With all that said, I’m proud of my trade, because there are not too many people who have the guts or nerves of steel that I have. Because of people like me, you have the ability to say all women should and will continue to “have the right to choose

  • therealistmom

    .. because everything you’re spouting is utter bullshit. An abortion provider IS a doctor, and nobody shrugs off their M.D. People who go into women’s reproductive medicine do it because they care about the WOMAN and want her to have all of the options available to her, not simply "perform abortions" to be an "abortionist". The legitimate studies re: breast cancer and abortion show there to be no greater link between abortion and breast cancer than would be normal for ANY woman who does not have a full pregnancy, and her having a child later eliminates that particular (minute) risk factor.  Turning 18 doesn’t magically infer some kind of magic breast cancer prevention gene. Any REAL reproductive health provider talks to women about the risks involved with an abortion, which for a first-trimester procedure are much, much less than if she continued the pregnancy to term.

    In other words, simply put- you’re a fake, and full of bullshit and fail.

  • invalid-0

    Unrealistic Mom, I never said I shrugged off my M. D. Maybe you don’t consider me on “your side”, but I am on the side of preserving a woman’s freedom of choice- I’m on that side every day I utilize my well-trained abilities to secure a choice for every woman that walks through my doors. I would say by your remarks that you don’t truly care about the future of reproductive rights and the increasing litigation that will ensue unless we become more transparent in some regards. Now, you’re also very insulting to me personally and professionally- and I don’t appreciate your refusal to even consider or research the significant study I mentioned. Please cite the names of your legitimate studies and show me that they’re statistically sound over a 20 year period (otherwise they’re bogus with regards to eficacy of results for breast cancer and they’re a farce for our movement). I don’t have much more time to entertain your small mind. And, you’re not an M. D. my dear, so please show some respect and think a little bit before spouting off uneducated diatribe at me.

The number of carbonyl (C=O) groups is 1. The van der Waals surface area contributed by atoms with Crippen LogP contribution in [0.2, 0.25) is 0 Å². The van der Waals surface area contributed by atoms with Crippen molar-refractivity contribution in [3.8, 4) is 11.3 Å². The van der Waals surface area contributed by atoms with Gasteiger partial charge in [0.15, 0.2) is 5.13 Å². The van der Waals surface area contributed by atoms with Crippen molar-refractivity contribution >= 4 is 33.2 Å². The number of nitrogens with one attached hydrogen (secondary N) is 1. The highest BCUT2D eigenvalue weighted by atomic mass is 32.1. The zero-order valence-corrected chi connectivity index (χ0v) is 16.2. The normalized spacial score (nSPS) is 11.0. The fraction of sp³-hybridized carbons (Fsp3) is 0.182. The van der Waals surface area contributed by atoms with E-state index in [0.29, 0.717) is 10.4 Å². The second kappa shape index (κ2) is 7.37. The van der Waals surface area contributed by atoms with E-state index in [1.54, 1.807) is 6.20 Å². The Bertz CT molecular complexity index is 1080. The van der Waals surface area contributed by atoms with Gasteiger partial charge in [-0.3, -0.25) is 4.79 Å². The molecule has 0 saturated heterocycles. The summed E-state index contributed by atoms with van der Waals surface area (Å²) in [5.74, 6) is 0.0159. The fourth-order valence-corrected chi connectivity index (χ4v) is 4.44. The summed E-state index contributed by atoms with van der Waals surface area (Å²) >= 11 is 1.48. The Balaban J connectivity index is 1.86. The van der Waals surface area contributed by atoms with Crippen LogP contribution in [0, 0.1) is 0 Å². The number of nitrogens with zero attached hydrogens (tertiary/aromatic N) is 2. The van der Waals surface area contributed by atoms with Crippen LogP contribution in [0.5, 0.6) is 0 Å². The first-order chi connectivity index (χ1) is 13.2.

• invalid-0

    Medical advances like birth control pills are allowing people to make decisions where previously only ‘God’ did.

    It is indeed regretful that instead of understanding the difference between a mother who is pregnant and a Petri dish containing fertilized human eggs you want us to live by the words and concepts of men who once believed and were totally at the mercy of their surroundings but now long dead.

    Your arguments are always the same when confronted by something new. Your arguments are no different than those used against the small pox vaccine when it first arrived. It offended the religious. Thanks to religion, small pox will never be eliminated and cervical cancer will be a deserving punishment.

    Nature, sex, eroticism and feelings of the heart are always degraded and silenced by churches in their revenge against the reality or existence of other people not like you. This is why you cannot see the difference between sex and promiscuity. Your silencing of your heart is the reason you probably did not recognize that Terry Shivo was dead before they removed life support. You cannot understand the difference between a woman who is pregnant and a vial of frozen embryos.

    You’re rage (and not well disguised rage it is) against abortion regardless of the circumstances is misusing religion to exact a revenge against the reality that your God may not be exactly what you pretend him to be. Your beliefs about the nature of others, against science, against technology and real life circumstances be damned are but the debris of a heart long ago annihilated by your church.